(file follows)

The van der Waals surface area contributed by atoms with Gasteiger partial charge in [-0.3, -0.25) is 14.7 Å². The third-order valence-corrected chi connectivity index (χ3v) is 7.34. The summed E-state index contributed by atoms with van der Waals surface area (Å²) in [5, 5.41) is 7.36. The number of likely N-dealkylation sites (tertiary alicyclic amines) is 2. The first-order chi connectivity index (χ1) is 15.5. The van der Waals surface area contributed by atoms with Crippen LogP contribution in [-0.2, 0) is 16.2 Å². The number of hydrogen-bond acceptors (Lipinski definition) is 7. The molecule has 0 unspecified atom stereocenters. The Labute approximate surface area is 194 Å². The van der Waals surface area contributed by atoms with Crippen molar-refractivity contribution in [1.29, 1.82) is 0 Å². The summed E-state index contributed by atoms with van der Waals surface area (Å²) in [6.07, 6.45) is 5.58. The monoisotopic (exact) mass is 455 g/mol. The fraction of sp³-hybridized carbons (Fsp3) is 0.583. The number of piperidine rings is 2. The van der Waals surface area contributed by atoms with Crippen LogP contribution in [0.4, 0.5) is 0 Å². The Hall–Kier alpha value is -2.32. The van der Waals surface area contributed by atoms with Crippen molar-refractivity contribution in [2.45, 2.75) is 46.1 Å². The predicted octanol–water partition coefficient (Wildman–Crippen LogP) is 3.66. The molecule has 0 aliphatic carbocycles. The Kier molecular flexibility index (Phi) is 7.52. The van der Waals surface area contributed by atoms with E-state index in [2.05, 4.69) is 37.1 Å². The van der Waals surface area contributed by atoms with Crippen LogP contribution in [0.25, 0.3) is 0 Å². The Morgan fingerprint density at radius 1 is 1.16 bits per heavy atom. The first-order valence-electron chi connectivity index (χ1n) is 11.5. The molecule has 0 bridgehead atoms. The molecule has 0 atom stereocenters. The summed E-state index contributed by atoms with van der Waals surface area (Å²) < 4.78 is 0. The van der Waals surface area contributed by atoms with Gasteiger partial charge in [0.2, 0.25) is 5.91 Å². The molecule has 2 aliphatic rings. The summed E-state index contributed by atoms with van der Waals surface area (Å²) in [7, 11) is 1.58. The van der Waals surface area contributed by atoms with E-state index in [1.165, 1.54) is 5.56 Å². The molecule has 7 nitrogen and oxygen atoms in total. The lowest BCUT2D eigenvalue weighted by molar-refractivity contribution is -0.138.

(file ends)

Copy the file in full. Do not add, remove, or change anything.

The van der Waals surface area contributed by atoms with Gasteiger partial charge in [-0.3, -0.25) is 14.7 Å². The third-order valence-corrected chi connectivity index (χ3v) is 7.34. The summed E-state index contributed by atoms with van der Waals surface area (Å²) in [5, 5.41) is 7.36. The number of likely N-dealkylation sites (tertiary alicyclic amines) is 2. The first-order chi connectivity index (χ1) is 15.5. The van der Waals surface area contributed by atoms with Crippen LogP contribution in [-0.2, 0) is 16.2 Å². The number of hydrogen-bond acceptors (Lipinski definition) is 7. The molecule has 0 unspecified atom stereocenters. The Labute approximate surface area is 194 Å². The van der Waals surface area contributed by atoms with Crippen molar-refractivity contribution in [1.29, 1.82) is 0 Å². The summed E-state index contributed by atoms with van der Waals surface area (Å²) in [6.07, 6.45) is 5.58. The monoisotopic (exact) mass is 455 g/mol. The fraction of sp³-hybridized carbons (Fsp3) is 0.583. The number of piperidine rings is 2. The van der Waals surface area contributed by atoms with Crippen LogP contribution in [0.4, 0.5) is 0 Å². The Hall–Kier alpha value is -2.32. The van der Waals surface area contributed by atoms with Crippen molar-refractivity contribution in [2.45, 2.75) is 46.1 Å². The predicted octanol–water partition coefficient (Wildman–Crippen LogP) is 3.66. The molecule has 0 aliphatic carbocycles. The Kier molecular flexibility index (Phi) is 7.52. The van der Waals surface area contributed by atoms with E-state index in [2.05, 4.69) is 37.1 Å². The van der Waals surface area contributed by atoms with Crippen LogP contribution in [0.25, 0.3) is 0 Å². The Morgan fingerprint density at radius 1 is 1.16 bits per heavy atom. The first-order valence-electron chi connectivity index (χ1n) is 11.5. The molecule has 0 bridgehead atoms. The molecule has 0 atom stereocenters. The summed E-state index contributed by atoms with van der Waals surface area (Å²) < 4.78 is 0. The van der Waals surface area contributed by atoms with Gasteiger partial charge in [0.2, 0.25) is 5.91 Å². The molecule has 2 aliphatic rings. The summed E-state index contributed by atoms with van der Waals surface area (Å²) in [7, 11) is 1.58. The van der Waals surface area contributed by atoms with E-state index in [1.165, 1.54) is 5.56 Å². The molecule has 7 nitrogen and oxygen atoms in total. The lowest BCUT2D eigenvalue weighted by molar-refractivity contribution is -0.138.